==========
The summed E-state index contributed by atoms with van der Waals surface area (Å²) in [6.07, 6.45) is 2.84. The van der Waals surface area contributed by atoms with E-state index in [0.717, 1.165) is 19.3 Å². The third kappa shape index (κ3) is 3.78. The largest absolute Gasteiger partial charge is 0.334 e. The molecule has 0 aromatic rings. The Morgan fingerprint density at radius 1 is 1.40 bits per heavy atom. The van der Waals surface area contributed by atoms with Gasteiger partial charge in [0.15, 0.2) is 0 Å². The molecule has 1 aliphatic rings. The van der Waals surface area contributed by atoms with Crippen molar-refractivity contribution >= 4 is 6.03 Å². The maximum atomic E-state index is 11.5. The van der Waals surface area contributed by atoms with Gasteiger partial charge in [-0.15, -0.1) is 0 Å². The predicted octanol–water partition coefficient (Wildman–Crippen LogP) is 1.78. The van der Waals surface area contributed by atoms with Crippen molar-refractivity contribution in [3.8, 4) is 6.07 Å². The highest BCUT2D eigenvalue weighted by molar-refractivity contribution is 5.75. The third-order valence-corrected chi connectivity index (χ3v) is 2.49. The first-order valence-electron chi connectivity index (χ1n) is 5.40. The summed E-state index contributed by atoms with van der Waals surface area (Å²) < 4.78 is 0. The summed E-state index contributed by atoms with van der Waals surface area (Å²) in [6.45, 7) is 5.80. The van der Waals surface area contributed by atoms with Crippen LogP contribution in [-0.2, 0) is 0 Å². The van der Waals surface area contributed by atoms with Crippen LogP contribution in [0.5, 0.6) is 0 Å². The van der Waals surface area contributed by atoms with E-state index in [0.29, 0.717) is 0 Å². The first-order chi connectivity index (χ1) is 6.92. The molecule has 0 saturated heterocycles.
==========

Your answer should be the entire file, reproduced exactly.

The summed E-state index contributed by atoms with van der Waals surface area (Å²) in [6.07, 6.45) is 2.84. The van der Waals surface area contributed by atoms with E-state index in [0.717, 1.165) is 19.3 Å². The third kappa shape index (κ3) is 3.78. The largest absolute Gasteiger partial charge is 0.334 e. The molecule has 0 aromatic rings. The Morgan fingerprint density at radius 1 is 1.40 bits per heavy atom. The van der Waals surface area contributed by atoms with Gasteiger partial charge in [0.15, 0.2) is 0 Å². The molecule has 1 aliphatic rings. The van der Waals surface area contributed by atoms with Crippen molar-refractivity contribution >= 4 is 6.03 Å². The maximum atomic E-state index is 11.5. The van der Waals surface area contributed by atoms with Gasteiger partial charge in [-0.15, -0.1) is 0 Å². The predicted octanol–water partition coefficient (Wildman–Crippen LogP) is 1.78. The van der Waals surface area contributed by atoms with Crippen molar-refractivity contribution in [3.8, 4) is 6.07 Å². The highest BCUT2D eigenvalue weighted by molar-refractivity contribution is 5.75. The third-order valence-corrected chi connectivity index (χ3v) is 2.49. The first-order valence-electron chi connectivity index (χ1n) is 5.40. The summed E-state index contributed by atoms with van der Waals surface area (Å²) < 4.78 is 0. The summed E-state index contributed by atoms with van der Waals surface area (Å²) in [6.45, 7) is 5.80. The van der Waals surface area contributed by atoms with Crippen LogP contribution in [-0.2, 0) is 0 Å². The van der Waals surface area contributed by atoms with Crippen LogP contribution in [0.5, 0.6) is 0 Å². The van der Waals surface area contributed by atoms with E-state index in [0.29, 0.717) is 0 Å². The first-order chi connectivity index (χ1) is 6.92. The molecule has 0 saturated heterocycles.